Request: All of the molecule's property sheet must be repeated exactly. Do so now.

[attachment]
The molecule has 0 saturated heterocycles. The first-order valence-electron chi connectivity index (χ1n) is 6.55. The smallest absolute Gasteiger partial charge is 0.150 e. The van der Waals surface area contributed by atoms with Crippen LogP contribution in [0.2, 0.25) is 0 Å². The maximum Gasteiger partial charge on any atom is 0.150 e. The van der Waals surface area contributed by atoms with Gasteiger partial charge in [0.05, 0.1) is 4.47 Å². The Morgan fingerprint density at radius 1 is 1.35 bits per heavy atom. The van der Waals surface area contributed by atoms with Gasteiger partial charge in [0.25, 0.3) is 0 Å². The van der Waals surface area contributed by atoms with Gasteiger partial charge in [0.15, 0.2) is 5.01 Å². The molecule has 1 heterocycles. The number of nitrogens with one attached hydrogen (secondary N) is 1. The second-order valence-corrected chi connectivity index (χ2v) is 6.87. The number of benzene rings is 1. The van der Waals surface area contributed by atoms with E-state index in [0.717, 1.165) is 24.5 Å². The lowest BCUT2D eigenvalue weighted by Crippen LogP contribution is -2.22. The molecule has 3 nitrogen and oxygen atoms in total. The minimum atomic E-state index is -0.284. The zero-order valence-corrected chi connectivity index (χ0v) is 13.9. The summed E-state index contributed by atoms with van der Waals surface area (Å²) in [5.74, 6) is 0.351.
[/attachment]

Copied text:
The molecule has 0 saturated heterocycles. The first-order valence-electron chi connectivity index (χ1n) is 6.55. The smallest absolute Gasteiger partial charge is 0.150 e. The van der Waals surface area contributed by atoms with Crippen LogP contribution in [0.2, 0.25) is 0 Å². The maximum Gasteiger partial charge on any atom is 0.150 e. The van der Waals surface area contributed by atoms with Gasteiger partial charge in [0.05, 0.1) is 4.47 Å². The Morgan fingerprint density at radius 1 is 1.35 bits per heavy atom. The van der Waals surface area contributed by atoms with Gasteiger partial charge in [0.25, 0.3) is 0 Å². The van der Waals surface area contributed by atoms with Gasteiger partial charge in [0.15, 0.2) is 5.01 Å². The molecule has 1 heterocycles. The number of nitrogens with one attached hydrogen (secondary N) is 1. The second-order valence-corrected chi connectivity index (χ2v) is 6.87. The number of benzene rings is 1. The van der Waals surface area contributed by atoms with E-state index in [0.717, 1.165) is 24.5 Å². The lowest BCUT2D eigenvalue weighted by Crippen LogP contribution is -2.22. The molecule has 3 nitrogen and oxygen atoms in total. The minimum atomic E-state index is -0.284. The zero-order valence-corrected chi connectivity index (χ0v) is 13.9. The summed E-state index contributed by atoms with van der Waals surface area (Å²) in [5.74, 6) is 0.351.